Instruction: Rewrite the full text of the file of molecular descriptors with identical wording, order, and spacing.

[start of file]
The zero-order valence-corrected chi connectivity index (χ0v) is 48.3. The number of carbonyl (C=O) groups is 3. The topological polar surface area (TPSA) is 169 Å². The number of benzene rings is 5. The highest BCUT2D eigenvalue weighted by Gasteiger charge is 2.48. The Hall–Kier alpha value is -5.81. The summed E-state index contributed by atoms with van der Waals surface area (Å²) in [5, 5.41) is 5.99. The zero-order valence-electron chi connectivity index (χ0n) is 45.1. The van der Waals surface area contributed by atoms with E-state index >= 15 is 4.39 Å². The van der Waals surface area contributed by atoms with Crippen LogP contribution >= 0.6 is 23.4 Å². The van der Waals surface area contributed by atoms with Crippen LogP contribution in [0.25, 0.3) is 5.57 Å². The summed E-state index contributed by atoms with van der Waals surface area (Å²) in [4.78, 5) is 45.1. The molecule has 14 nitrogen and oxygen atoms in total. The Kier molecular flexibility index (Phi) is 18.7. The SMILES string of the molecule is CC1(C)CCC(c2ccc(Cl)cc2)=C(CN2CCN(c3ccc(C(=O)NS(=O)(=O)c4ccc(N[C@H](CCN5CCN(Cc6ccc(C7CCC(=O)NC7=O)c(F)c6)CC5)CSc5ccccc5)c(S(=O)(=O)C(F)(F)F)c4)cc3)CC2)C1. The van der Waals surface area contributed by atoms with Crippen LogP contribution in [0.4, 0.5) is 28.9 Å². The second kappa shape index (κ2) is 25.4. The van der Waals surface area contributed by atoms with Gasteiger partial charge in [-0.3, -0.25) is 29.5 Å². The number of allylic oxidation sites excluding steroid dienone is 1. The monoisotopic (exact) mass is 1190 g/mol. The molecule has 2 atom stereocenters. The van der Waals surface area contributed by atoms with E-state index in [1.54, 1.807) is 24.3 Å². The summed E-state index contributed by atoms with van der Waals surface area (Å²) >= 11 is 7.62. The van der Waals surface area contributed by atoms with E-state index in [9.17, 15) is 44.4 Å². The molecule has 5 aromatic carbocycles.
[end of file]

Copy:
The zero-order valence-corrected chi connectivity index (χ0v) is 48.3. The number of carbonyl (C=O) groups is 3. The topological polar surface area (TPSA) is 169 Å². The number of benzene rings is 5. The highest BCUT2D eigenvalue weighted by Gasteiger charge is 2.48. The Hall–Kier alpha value is -5.81. The summed E-state index contributed by atoms with van der Waals surface area (Å²) in [5, 5.41) is 5.99. The zero-order valence-electron chi connectivity index (χ0n) is 45.1. The van der Waals surface area contributed by atoms with E-state index >= 15 is 4.39 Å². The van der Waals surface area contributed by atoms with Crippen LogP contribution >= 0.6 is 23.4 Å². The van der Waals surface area contributed by atoms with Crippen LogP contribution in [0.25, 0.3) is 5.57 Å². The summed E-state index contributed by atoms with van der Waals surface area (Å²) in [4.78, 5) is 45.1. The molecule has 14 nitrogen and oxygen atoms in total. The Kier molecular flexibility index (Phi) is 18.7. The SMILES string of the molecule is CC1(C)CCC(c2ccc(Cl)cc2)=C(CN2CCN(c3ccc(C(=O)NS(=O)(=O)c4ccc(N[C@H](CCN5CCN(Cc6ccc(C7CCC(=O)NC7=O)c(F)c6)CC5)CSc5ccccc5)c(S(=O)(=O)C(F)(F)F)c4)cc3)CC2)C1. The van der Waals surface area contributed by atoms with Crippen LogP contribution in [0.4, 0.5) is 28.9 Å². The second kappa shape index (κ2) is 25.4. The van der Waals surface area contributed by atoms with Gasteiger partial charge in [-0.3, -0.25) is 29.5 Å². The number of allylic oxidation sites excluding steroid dienone is 1. The monoisotopic (exact) mass is 1190 g/mol. The molecule has 2 atom stereocenters. The van der Waals surface area contributed by atoms with E-state index in [1.54, 1.807) is 24.3 Å². The summed E-state index contributed by atoms with van der Waals surface area (Å²) >= 11 is 7.62. The van der Waals surface area contributed by atoms with E-state index in [9.17, 15) is 44.4 Å². The molecule has 5 aromatic carbocycles.